Though I had been praying and waiting for a revival in my college it has not happened though I am retired five years after 23 years of service.
It was my teacher who taught English at the same seminary who inspired me to pray for the revival. She was a Canadian Mennonite missionary. The college was ready to move to a new campus about six hundred kilometers away in a few months. In one of the social gatherings in the seminary she revealed that the revival that she is praying for would happen before the move. It is 40 years since we moved to the new campus. But the revival she prayed for, and the one that I hoped for has not yet happened.
Why revival tarries? Is God ignoring prayers for revivals? No, because God is not against revivals. God desire his people to be spiritually alive. Holy Spirit, the spirit of newness is still at work as he did in the day of Pentecost.
History confirms that revivals happen only when the people are spiritually hungry and waiting for it. For example, take the pouring out of the Holy Spirit upon the 120 gathered in Jerusalem in the first century. Jesus had directed them “to wait for the promise of the Father” (Acts 1:4). So, they waited in one accord and devoted themselves to prayer in the upper room (Acts 1:14). Finally, when they were “altogether in one place” the Spirit poured out on them on the day of Pentecost (Acts 2:1-4).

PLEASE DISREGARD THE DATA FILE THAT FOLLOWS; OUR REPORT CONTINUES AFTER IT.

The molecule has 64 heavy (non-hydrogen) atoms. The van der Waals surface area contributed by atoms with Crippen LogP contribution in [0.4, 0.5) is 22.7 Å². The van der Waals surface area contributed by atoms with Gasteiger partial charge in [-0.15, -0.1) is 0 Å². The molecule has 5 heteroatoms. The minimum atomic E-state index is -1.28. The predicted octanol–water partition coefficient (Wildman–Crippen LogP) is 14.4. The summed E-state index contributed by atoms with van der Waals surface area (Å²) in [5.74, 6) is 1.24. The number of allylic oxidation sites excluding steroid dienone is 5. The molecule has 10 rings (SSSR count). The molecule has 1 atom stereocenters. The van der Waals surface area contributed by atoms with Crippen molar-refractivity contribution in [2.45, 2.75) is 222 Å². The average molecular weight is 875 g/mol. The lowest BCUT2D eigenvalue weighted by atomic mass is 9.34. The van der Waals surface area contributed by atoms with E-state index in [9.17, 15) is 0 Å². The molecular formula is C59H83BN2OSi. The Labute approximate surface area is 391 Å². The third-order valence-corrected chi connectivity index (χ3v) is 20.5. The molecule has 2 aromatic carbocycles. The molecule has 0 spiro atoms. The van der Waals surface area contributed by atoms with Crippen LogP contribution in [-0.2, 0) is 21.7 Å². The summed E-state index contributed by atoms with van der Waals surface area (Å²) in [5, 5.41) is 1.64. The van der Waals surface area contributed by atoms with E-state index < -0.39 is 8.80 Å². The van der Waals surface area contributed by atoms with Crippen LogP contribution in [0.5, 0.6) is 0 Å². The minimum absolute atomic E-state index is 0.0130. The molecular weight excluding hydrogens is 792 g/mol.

This pattern of longing, waiting, and preparation in prayer is seen in all revivals. Sometimes God uses strange ways to prepare his people. For example, precursor for the Ao Naga revivals in India was the prophecy of a tribal chief long dead and gone. He had prophesied that some day in future a man with white skin will come and tell them about a new god. He told his people to wait for that person and follow his God. The people were waiting for the white man for years. They preserved the memory of this prophecy like a piece of charcoal soaked in fuel, ready to catch fire. It was set on flame and the fire covered the entire Ao Naga tribe when a white missionary strayed into their territory during the colonial period. Now 90% of Nagas are Christians. I know many such stories from Malaysia and other countries where God prepared his people to long for revivals.
In any revival there is a group of people earnestly waiting and praying for it. Prayer and longing had prepared them to receive it. Then in the process, the revival encompasses in its embrace everyone and even its critics sometimes. The first flame always fell upon an individual or a group who were ready for it. It is like a forest-fire beginning with an ember from the bonfire. It started small with a group of people longing for it and spread widely.
Revival never happens when people are not ready for it. But it happens when there is longing, waiting, and readiness.